That last part is what I fill out as I look at them to let them know if this is a solid plan or if they need to do some work.  He doesn’t have quite everything in the right spot but for his first one, this is pretty good.  Not all were quite that thought out, so I want to keep encouraging kids to go into more detail.  I think if I were to re-do the sheet myself, I would have them draw their project first, then think about materials, and after that match them to a studio.  On this particular sheet, studios come first so I think the kids think about where they like to work rather than what they are making.  So, we’ll be having talk about how to choose your studio(s) next time we do it I think or designing projects to fit the studio you want to work in.  Also, his idea was one from the book (although, knowing this kid he may have come up with it anyway…) so I also want to be encouraging students to think bigger and with even more of their own investments and personal style in mind.

Choice is such a new process to me and there are so many variables, that I think every year will be a bit of an experiment.  Hopefully with this method, I am pushing at least most of the kids to put a bit of thought into their work!

Diagnostics and Tracking

Soooooo I HATED the idea of testing and tracking elementary students’ work my first few years in teaching. I refused. I was told I had to. I whined about it. (500 students, how am I supposed to track 500 students?!?!? And a diagnostic in art? Please, I see them once a week. I am not wasting my time giving a test.)  I was a pain. But, I’m going to tell you a secret. This year, I did it voluntarily.  Whaaaaat? I know.

If we go back on over to my Things to Consider Fixing list, you will notice that I wanted to be better at returning work and having the kiddos more aware of their progress.  Which means…I need to be aware of their progress. Like, solidly.  So, I buckled down and created a skills-based diagnostic and stole some individual trackers from the great Jacob Carroll, that I altered to meet my needs, and voila, a system is underway.  I figured I would share a few of my new documents and systems with you in case you too have been a skeptic and need a little boost to get started.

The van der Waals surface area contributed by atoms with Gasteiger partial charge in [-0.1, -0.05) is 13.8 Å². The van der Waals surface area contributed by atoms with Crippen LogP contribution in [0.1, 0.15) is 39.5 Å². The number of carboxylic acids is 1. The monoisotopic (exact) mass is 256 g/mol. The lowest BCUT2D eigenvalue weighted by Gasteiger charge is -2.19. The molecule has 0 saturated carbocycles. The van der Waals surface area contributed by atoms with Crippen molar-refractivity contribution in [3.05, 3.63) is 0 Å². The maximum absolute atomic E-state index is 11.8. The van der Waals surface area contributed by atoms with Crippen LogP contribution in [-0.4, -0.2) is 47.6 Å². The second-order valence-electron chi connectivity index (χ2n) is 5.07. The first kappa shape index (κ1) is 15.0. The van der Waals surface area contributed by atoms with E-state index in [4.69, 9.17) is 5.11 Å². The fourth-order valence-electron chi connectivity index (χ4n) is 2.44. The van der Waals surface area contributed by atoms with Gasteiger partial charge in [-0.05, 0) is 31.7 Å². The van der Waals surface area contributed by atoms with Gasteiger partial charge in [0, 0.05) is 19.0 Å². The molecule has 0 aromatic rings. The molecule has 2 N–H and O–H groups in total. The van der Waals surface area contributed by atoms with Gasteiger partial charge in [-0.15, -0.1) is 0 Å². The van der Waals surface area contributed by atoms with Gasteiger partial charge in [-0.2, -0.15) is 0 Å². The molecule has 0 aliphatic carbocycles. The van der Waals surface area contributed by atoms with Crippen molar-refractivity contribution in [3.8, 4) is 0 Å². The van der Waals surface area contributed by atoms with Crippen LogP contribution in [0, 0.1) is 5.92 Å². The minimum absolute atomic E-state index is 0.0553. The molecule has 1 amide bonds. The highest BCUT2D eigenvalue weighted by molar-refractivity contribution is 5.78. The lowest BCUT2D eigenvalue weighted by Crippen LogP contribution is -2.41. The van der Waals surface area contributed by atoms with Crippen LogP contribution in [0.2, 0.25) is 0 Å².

So first, the diagnostic(s)


Third Grade Diagnostic

For my first day, I gave these to the kids after I went over expectations.  But then I realized that did not work and they left a ton blank (which you can see in the tracker later).  So, I switched up my game plan and decided to give it to them as Do Nows over the course of the first month.  I had the third graders do the drawings on their own and then read through the bottom 3 questions.  For the 4th-6th graders I had them do page 1 on week 1, page 2, week 2 and will continue on with that next week.  I was hoping to have them out of the way sooner but this seems to be a more effective way to get actual answers so I’ll go with it…

Once they have all of the questions done, I will go through and grade them, recording each skill in my classroom tracker.  I use a pretty basic one that I just manually do all kinds of stuff to because that is what works for me (see below) but there is also one found at http://tfahumanities.wordpress.com/art/ that is really wonderful if you like the visuals.